Senate Majority Leader Mitch McConnell Tuesday bluntly acknowledged some of the political realities surrounding the upcoming Senate impeachment trial of President Donald Trump, notably saying, “I’m not impartial about this at all.”
“I’m not an impartial juror,” he said flatly. “This is a political process. There is not anything judicial about it. Impeachment is a political decision.”
The frankness of his remarks infuriated Democrats and added to a tension-filled day in the Capitol where senators jockeyed for political leverage ahead of the House impeachment vote Wednesday so they can fulfill their constitutionally prescribed roles as jurors in a trial set to begin in January.
McConnell also predicted the whole exercise will all be for naught because Trump will be acquitted by the GOP-led Senate: “We will have a largely partisan outcome,” he said.
Senate Minority Leader Chuck Schumer, a Democrat from New York, said he was “utterly amazed” McConnell would describe himself as not impartial.
“Mitch McConnell said proudly he is not an impartial juror. The American people want Mitch McConnell to be an impartial juror in this situation,” Schumer said, before challenging other GOP senators to pledge to be impartial as well.
A reporter challenged Schumer, who has given countless searing speeches on the floor criticizing Trump’s actions on Ukraine, if he is really impartial or has already decided Trump is guilty.
“I’m withholding any final decision until we hear all the evidence,” Schumer replied. “One of the reasons that we want these witnesses and documents is so that we can hear the full, full length and breadth of what happened. I do not know what these four witnesses will say – perhaps they’ll exculpate Trump, maybe they’ll further condemn him,” a reference to the four witnesses Schumer had said the Senate needed to hear from in their trial.
Schumer continued, “We don’t know the answer to that but before we make any final decisions, any of us, we ought to hear them.”
Speaking to reporters after the Senate GOP policy lunch – where trial procedures were discussed – McConnell said he thinks he and Schumer should be able reach an agreement on how to run the first part of a trial, when opening statements from House impeachment managers and the President’s defense counsel will be delivered and they answer senators’ written questions.
But McConnell said he expects to run into partisan gridlock when it comes to the second part of the trial, when tougher decisions need to be made, including whether to call witnesses.
“I’m optimistic that we can agree on phase one,” he said. “It’s pretty obvious we’re likely to disagree on phase two.”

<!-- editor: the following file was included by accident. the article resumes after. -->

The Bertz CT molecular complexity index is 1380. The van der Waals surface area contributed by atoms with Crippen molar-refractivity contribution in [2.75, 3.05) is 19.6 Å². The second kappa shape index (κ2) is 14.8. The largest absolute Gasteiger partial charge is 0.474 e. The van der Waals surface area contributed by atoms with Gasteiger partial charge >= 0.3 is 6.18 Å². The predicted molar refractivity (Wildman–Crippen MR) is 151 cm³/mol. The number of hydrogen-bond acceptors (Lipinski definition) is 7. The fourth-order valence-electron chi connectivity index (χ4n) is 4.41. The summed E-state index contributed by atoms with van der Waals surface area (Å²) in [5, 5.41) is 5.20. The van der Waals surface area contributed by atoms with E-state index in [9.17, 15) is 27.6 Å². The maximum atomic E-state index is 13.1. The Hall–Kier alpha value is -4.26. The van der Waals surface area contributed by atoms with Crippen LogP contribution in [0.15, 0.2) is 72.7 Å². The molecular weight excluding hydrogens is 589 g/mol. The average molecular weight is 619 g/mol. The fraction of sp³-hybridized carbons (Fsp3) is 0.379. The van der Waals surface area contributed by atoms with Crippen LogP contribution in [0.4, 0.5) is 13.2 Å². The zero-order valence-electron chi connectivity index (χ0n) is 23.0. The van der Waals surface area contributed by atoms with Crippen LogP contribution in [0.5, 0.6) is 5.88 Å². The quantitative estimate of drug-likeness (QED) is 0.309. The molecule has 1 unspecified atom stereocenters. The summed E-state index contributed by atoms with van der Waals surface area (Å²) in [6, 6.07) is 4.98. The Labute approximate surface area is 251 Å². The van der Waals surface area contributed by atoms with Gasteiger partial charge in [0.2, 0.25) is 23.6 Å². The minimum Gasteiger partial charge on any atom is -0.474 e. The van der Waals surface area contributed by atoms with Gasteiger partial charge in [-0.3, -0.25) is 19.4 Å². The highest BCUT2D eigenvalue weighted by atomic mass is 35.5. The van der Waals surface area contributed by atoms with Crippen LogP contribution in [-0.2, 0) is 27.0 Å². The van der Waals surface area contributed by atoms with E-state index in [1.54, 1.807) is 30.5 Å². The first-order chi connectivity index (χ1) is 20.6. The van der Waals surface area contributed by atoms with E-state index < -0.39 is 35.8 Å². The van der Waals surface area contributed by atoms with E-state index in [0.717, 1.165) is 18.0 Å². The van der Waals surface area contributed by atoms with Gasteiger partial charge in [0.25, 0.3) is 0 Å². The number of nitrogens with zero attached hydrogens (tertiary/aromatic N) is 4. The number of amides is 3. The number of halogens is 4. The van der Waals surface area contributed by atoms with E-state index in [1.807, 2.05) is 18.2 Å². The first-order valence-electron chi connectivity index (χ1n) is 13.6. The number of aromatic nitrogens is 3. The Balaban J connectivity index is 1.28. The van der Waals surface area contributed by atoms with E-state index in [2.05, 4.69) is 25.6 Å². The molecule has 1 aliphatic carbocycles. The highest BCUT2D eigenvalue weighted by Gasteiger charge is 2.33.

At that point, McConnell said, they will have to see “whether there are 51 members of the Senate who want to take one of two directions, either going in the direction of the witnesses or going in the direction of voting on articles of impeachment” and ending the trial.
Earlier in the day, McConnell delivered a tough floor speech during which he rejected Schumer’s request to have those witnesses close to Trump testify at the trial. He blasted House Democrats for doing a “sloppy job” in their investigation and said he wouldn’t make up for their mistakes by allowing witnesses testify who they should have pursued on their own.
Schumer spoke to reporters after McConnell and criticized the idea of dealing with the trial procedures in two parts. He said all the decisions should be agreed to before the trial begins.
McConnell is just trying to “avoid” and “delay” by saying “let’s vote on the easy stuff now and kick the important issues to later,” Schumer said. “The key issues here are witnesses and documents, we should decide those from the very beginning.”
McConnell noted that during the Senate trial of former President Bill Clinton, a resolution dictating the first part of trial passed 100-0 but votes on the next resolutions dealing with witnesses faced party-line votes.
In another act of political candor, McConnell recognized that both parties are playing political “gotcha” games by digging up 20-year-old quotes that seem to demonstrate senators are changing their views on the need for witnesses based on which party’s president is being impeached.
For example, a reporter read McConnell a quote of his from 1999 during the Clinton trial, when McConnell said a GOP House managers’ request for witnesses was modest and should be granted, a position that is in contrast to his current opposition to witnesses for the Trump trial.
McConnell smiled and asked the reporter if she had a similar quote to deliver to Schumer when he appeared after him. Yes, she said.
“In a partisan exercise like this, people sort of sign up with their own kind,” McConnell said. “And what we may have felt 20 years ago may not be the same as today. You can quote virtually any of us that were here during that period to be on the opposite side because of the nature of the process.”